Austin’s food scene has exploded in the past decade, but for all our culinary advances, no precious small plate appetizer satisfies quite like a steaming bowl of queso.
Tex-Mex, the most delicious rhyme in all of gastronomy, forms a pillar of eating out in Austin. Barbecue fans may protest, but even the most adamant brisket lovers will admit that smoked meat is a rare treat, whereas breakfast tacos are a daily ritual.
Born in the Rio Grande Valley and ubiquitous by the ‘70s when cookbook writer Diana Kennedy famously denigrated it as “so-called Mexican food,” Tex-Mex isn’t a trend, it’s a lifestyle. Tacos comprise roughly one third of the average Austinite’s diet (an unscientific, but personally accurate estimate), so naturally you can get fantastic Mexican food everywhere, but cheese enchiladas aren’t the only thing on the menu.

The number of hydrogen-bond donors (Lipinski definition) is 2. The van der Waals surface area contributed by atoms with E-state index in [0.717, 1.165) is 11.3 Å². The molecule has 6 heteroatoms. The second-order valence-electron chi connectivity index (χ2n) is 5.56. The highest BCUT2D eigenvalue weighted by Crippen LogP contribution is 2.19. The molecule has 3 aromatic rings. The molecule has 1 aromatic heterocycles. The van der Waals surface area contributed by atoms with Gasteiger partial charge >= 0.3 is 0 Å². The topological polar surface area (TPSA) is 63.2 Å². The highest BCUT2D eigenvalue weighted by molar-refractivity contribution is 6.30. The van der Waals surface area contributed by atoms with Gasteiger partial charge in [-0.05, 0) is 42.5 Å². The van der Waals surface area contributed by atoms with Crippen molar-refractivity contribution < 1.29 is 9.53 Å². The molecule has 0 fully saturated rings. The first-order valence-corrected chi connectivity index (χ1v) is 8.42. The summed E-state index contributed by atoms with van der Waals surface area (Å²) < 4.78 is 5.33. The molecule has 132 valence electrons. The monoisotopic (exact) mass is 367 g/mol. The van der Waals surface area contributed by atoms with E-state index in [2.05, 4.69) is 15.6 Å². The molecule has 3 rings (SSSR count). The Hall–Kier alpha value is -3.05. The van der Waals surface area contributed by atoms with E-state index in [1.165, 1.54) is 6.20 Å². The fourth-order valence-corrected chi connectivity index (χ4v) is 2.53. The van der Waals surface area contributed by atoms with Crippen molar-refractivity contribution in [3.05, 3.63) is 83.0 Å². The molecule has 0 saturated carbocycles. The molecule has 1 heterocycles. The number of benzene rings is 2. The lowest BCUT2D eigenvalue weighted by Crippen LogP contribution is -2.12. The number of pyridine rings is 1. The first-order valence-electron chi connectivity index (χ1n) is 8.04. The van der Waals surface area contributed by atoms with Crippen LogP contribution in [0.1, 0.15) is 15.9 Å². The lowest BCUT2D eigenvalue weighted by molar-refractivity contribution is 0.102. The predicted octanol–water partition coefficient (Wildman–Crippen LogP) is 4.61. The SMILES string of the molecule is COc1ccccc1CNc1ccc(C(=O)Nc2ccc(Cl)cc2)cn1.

More traditional forms of Mexican food abound, from taco stands that would fit right in on a Mexico City street corner to simmering moles that smell like a Oaxacan grandmother’s kitchen. Such a wealth of flavor requires a roadmap, so we’ve compiled a primer on the city’s abundance of puffy tacos, fajitas, and margaritas, along with some tips on restaurants that are more Mex than Tex. Read on, and pass the salsa.